Bullet Weight: Is Bigger Really Better?

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These two Sierra ProHunter bullets delieverd near identical terminal performance, even though one weighed 20 percent more than the other.
These two Sierra ProHunter bullets delieverd near identical terminal performance, even though the one on the right weighed 20 percent more than the other.

At one time, bullet weight held great significance in terminal performance. But modern materials and designs have changed this dramatically.

When It Comes To Bullet Weight, Do Lightweight Projectiles Out Perform Heavy Options:

  • When weigh held more importance when non-expanding lead bullets and before true controlled-expansion bullets.
  • With better engineering and materials, light- and mid-weight bullets have similar performance to the heavy ones.
  • The lighter bullets also have the advantage of less recoil.

There was a time when bullet weight really mattered. This was back when bullets were made of lead and were essentially non-expanding. The importance of bullet weight continued when the velocities of rifle cartridges began to rise near the 3,000-fps mark. When that happened, many hunters opted for heavier bullets because they thought they worked better.

Truth is, they did work better — not so much because they were heavier, but because they were moving slower. Bullet technology had not advanced to the point where engineering true controlled-expansion bullets were possible. Light bullets at high velocity tended to break apart and reduce penetration. The heavy-for-caliber bullets were still ambling along at moderate velocities, so they held together and penetrated deeper.

After John Nosler introduced the partition bullet design, things began to change. Various companies introduced new and better-designed bullets that could withstand high-impact velocities. With the modern bullets we have today, bullet weight is simply not that important. In fact, given similarly designed bullets, they will all deform to about the same frontal diameter and penetrate to the same depth, regardless of weight.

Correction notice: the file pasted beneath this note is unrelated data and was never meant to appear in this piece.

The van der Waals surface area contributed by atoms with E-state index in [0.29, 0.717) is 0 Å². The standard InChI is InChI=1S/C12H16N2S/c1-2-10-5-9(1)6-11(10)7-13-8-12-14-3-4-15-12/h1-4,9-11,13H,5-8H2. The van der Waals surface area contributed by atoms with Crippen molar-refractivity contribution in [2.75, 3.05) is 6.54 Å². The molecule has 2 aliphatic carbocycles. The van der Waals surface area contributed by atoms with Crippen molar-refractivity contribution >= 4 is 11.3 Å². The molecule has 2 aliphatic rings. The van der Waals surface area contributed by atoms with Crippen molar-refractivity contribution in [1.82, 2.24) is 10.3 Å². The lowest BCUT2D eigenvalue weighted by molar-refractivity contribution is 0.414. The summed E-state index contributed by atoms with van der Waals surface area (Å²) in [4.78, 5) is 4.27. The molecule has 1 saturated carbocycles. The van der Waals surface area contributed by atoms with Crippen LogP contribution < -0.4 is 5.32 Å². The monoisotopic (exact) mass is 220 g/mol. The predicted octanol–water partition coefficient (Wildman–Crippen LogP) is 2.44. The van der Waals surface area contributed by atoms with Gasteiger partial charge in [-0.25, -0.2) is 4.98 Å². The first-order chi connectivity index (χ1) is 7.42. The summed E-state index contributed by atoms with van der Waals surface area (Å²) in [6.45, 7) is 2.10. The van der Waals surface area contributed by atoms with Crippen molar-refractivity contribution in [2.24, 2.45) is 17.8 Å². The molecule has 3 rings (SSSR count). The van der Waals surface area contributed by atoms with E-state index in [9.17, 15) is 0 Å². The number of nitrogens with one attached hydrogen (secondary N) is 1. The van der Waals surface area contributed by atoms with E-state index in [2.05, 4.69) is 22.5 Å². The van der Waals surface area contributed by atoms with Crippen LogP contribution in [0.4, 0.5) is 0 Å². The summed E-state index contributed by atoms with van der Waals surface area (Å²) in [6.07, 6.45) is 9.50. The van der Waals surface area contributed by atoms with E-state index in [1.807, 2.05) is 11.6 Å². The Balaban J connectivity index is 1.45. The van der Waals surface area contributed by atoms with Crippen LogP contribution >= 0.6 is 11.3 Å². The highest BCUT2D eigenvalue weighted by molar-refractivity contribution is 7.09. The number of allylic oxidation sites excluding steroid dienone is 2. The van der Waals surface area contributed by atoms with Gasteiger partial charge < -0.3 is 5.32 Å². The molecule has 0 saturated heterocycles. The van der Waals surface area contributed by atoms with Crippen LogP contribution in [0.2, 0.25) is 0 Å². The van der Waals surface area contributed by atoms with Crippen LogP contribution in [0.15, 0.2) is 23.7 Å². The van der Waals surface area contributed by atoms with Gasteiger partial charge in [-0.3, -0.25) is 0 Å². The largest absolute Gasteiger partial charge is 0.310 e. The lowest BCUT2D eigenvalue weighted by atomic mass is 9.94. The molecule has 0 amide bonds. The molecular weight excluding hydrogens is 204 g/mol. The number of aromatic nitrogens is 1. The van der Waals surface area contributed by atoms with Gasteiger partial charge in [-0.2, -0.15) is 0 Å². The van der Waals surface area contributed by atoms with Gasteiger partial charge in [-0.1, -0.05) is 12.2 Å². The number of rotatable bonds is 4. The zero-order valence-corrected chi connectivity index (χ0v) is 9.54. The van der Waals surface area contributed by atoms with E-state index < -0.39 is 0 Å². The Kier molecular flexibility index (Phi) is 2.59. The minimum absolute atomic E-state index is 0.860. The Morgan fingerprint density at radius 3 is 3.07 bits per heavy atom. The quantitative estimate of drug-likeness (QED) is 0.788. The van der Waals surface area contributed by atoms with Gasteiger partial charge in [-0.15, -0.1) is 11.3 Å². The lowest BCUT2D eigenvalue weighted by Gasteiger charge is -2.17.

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For example, consider .308-caliber Sierra Pro Hunter bullets fired from a .308 Winchester. The 150-grain version with a muzzle velocity of 2,590 fps will penetrate between 12 and 13 inches, and it will deform with a frontal diameter of about 0.64-inch. The same 180-grain bullet with a muzzle velocity of 2,450 fps will perform almost identically. You’ll see a larger difference in recoil energy than anywhere else; the 180-grain load will generate about 8 percent more recoil than the 150-grain bullet.

When it comes to selecting optimum bullet weight for just about any cartridge and any application, you’ll get the best balance of what that cartridge has to offer if you choose a bullet weight that is middle of the road. For example, with common .308 Winchester factory ammunition, you’ll see bullet weights from 110 to 180 grains. That puts 150 grains right about in the middle. For most general-purpose applications, something close to 150 grains will be the best option.

The same applies to defensive handgun cartridges: With the 9mm Luger, most loads have bullet weights between 115 and 147 grains. That means the popular 124-grain loads will generally give you the best balance of performance.

At one time, heavier bullets were a good idea. Today, with the modern bullet technology we have — in all but very specialized situations — the mid-weight bullets are best, and even the lightest bullets can do wonders.

Editor’s Note: This article originally appeared in the March 2019 issue of Gun Digest the Magazine.


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